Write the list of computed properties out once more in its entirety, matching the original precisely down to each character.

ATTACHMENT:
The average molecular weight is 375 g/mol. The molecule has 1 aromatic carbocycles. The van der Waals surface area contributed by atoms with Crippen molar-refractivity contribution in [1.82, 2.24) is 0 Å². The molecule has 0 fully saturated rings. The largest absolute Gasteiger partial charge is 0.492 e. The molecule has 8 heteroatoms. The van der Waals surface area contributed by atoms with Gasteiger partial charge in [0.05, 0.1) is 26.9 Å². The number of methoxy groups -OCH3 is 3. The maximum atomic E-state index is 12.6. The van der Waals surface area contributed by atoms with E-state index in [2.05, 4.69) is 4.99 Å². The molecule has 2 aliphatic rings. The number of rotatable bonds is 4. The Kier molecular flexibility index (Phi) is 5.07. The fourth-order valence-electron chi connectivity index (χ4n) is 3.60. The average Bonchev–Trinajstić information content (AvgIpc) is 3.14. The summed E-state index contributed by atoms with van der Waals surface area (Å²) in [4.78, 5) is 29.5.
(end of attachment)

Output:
The average molecular weight is 375 g/mol. The molecule has 1 aromatic carbocycles. The van der Waals surface area contributed by atoms with Crippen molar-refractivity contribution in [1.82, 2.24) is 0 Å². The molecule has 0 fully saturated rings. The largest absolute Gasteiger partial charge is 0.492 e. The molecule has 8 heteroatoms. The van der Waals surface area contributed by atoms with Gasteiger partial charge in [0.05, 0.1) is 26.9 Å². The number of methoxy groups -OCH3 is 3. The maximum atomic E-state index is 12.6. The van der Waals surface area contributed by atoms with E-state index in [2.05, 4.69) is 4.99 Å². The molecule has 2 aliphatic rings. The number of rotatable bonds is 4. The Kier molecular flexibility index (Phi) is 5.07. The fourth-order valence-electron chi connectivity index (χ4n) is 3.60. The average Bonchev–Trinajstić information content (AvgIpc) is 3.14. The summed E-state index contributed by atoms with van der Waals surface area (Å²) in [4.78, 5) is 29.5.